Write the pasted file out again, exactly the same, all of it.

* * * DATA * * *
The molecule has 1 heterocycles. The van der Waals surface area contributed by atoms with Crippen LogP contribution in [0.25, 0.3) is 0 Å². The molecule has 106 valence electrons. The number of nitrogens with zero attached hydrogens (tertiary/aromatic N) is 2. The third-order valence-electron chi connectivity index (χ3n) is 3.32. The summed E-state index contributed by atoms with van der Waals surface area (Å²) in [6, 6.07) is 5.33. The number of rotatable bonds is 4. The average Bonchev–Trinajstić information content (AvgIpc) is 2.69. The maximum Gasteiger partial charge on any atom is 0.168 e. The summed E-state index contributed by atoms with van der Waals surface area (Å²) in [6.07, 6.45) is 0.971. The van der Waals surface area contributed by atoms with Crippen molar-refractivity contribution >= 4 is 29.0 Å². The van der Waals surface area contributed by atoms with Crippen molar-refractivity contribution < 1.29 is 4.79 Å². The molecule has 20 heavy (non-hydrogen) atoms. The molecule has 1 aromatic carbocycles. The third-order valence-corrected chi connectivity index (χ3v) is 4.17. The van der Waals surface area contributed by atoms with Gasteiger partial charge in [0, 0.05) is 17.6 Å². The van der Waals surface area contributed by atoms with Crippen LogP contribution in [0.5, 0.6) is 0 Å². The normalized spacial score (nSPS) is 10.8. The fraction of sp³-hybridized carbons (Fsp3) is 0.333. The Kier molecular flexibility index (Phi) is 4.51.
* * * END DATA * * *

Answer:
The molecule has 1 heterocycles. The van der Waals surface area contributed by atoms with Crippen LogP contribution in [0.25, 0.3) is 0 Å². The molecule has 106 valence electrons. The number of nitrogens with zero attached hydrogens (tertiary/aromatic N) is 2. The third-order valence-electron chi connectivity index (χ3n) is 3.32. The summed E-state index contributed by atoms with van der Waals surface area (Å²) in [6, 6.07) is 5.33. The number of rotatable bonds is 4. The average Bonchev–Trinajstić information content (AvgIpc) is 2.69. The maximum Gasteiger partial charge on any atom is 0.168 e. The summed E-state index contributed by atoms with van der Waals surface area (Å²) in [6.07, 6.45) is 0.971. The van der Waals surface area contributed by atoms with Crippen molar-refractivity contribution >= 4 is 29.0 Å². The van der Waals surface area contributed by atoms with Crippen molar-refractivity contribution < 1.29 is 4.79 Å². The molecule has 20 heavy (non-hydrogen) atoms. The molecule has 1 aromatic carbocycles. The third-order valence-corrected chi connectivity index (χ3v) is 4.17. The van der Waals surface area contributed by atoms with Gasteiger partial charge in [0, 0.05) is 17.6 Å². The van der Waals surface area contributed by atoms with Crippen LogP contribution in [0.5, 0.6) is 0 Å². The normalized spacial score (nSPS) is 10.8. The fraction of sp³-hybridized carbons (Fsp3) is 0.333. The Kier molecular flexibility index (Phi) is 4.51.